There is no evidence to the effect that the Respondent, “Leila Yang”, is commonly known by the disputed domain name under paragraph 4(c)(ii) of the Policy.
In terms of paragraph 4(c)(iii) of the Policy, the evidence indicates, as discussed in further detail in section 6C below, that the disputed domain name has indeed been used for intended commercial gain in order to divert consumers misleadingly from the Complainant to interests associated with the Respondent.
Accordingly the Panel finds under paragraph 4(a)(ii) of the Policy that the Respondent does not have rights or legitimate interests in respect of the disputed domain name.
C. Registered and Used in Bad Faith
The Complainant must prove under paragraph 4(a)(iii) of the Policy that the disputed domain name has been registered in bad faith and is being used in bad faith. Paragraph 4(b) of the Policy lists four alternative circumstances that shall be evidence of the registration and use of a domain name in bad faith by a respondent, namely:
“(i) circumstances indicating that you have registered or you have acquired the domain name primarily for the purpose of selling, renting, or otherwise transferring the domain name registration to the complainant who is the owner of the trademark or service mark or to a competitor of that complainant, for valuable consideration in excess of your documented out-of-pocket costs directly related to the domain name; or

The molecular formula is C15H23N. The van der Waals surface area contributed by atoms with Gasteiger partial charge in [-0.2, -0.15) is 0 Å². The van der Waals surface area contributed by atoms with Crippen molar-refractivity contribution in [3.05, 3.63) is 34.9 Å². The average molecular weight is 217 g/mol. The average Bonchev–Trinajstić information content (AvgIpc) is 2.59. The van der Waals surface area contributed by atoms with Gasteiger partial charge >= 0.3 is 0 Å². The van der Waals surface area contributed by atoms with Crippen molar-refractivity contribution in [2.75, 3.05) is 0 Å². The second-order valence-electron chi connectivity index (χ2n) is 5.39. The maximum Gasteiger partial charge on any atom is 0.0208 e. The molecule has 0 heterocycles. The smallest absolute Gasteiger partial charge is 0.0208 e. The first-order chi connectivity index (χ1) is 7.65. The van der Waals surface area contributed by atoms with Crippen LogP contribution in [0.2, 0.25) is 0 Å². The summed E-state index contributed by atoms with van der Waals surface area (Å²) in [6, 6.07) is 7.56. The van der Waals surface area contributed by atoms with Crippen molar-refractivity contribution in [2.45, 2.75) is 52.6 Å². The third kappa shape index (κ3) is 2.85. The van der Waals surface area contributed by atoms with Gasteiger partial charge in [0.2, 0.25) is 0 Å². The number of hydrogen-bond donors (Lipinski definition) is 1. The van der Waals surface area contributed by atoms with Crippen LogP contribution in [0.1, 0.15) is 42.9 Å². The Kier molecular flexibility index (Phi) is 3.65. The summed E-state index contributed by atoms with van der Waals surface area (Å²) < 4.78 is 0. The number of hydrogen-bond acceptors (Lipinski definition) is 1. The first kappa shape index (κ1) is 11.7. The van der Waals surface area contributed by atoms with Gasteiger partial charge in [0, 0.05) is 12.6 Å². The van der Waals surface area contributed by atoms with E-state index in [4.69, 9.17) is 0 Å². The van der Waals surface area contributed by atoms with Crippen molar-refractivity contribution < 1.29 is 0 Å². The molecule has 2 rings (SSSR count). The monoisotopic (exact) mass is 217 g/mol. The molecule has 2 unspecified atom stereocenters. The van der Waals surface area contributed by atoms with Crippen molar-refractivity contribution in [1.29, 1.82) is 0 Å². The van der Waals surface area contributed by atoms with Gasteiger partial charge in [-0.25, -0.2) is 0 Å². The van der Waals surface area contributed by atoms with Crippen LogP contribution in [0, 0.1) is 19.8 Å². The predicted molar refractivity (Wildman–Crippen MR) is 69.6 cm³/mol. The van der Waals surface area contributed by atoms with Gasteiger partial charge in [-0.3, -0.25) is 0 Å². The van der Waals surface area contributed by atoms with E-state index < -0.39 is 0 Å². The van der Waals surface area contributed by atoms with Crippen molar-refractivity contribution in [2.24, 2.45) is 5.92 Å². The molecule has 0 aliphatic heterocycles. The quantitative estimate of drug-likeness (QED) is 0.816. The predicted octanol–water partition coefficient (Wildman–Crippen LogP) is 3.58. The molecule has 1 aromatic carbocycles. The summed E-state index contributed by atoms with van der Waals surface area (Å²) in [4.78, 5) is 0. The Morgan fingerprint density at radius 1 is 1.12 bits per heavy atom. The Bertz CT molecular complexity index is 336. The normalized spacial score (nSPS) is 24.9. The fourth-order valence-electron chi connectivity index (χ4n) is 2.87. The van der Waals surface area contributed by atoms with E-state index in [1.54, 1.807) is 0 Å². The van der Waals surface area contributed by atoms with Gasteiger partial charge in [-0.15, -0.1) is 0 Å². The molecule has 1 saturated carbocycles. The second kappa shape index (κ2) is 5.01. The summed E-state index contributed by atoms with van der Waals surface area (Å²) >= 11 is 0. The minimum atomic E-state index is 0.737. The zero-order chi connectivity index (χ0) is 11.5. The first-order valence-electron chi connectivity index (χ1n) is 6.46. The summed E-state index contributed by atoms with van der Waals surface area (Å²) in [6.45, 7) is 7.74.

(ii) you have registered the domain name in order to prevent the owner of the trademark or service mark from reflecting the mark in a corresponding domain name, provided that you have engaged in a pattern of such conduct; or
(iii) you have registered the domain name primarily for the purpose of disrupting the business of a competitor; or
(iv) by using the domain name, you have intentionally attempted to attract, for commercial gain, Internet users to your web site or other on-line location, by creating a likelihood of confusion with the complainant’s mark as to the source, sponsorship, affiliation, or endorsement of your website or location or of a product or service on your website or location”.
The provisions of paragraph 4(b) of the Policy are without limitation and bad faith may be found alternatively by the Panel.
The screen capture produced by the Complainant shows the disputed domain name not to resolve to any meaningful website. The screen reads in part “This site can’t be reached” and “midleby.cam’s server IP address could not be found”.
The disputed domain name has, however, been used to send emails. The Complainant has annexed a file of emails with dates commencing June 16, 2020, concerning negotiations between its Regional Sales Manager, its Chain Accounts & Area Sales Manager, and the intending purchaser of a commercial quantity of kitchen equipment such as fryers and griddles. The purchaser sent its purchase order to the Complainant, and requested a pro forma invoice, on June 30, 2020.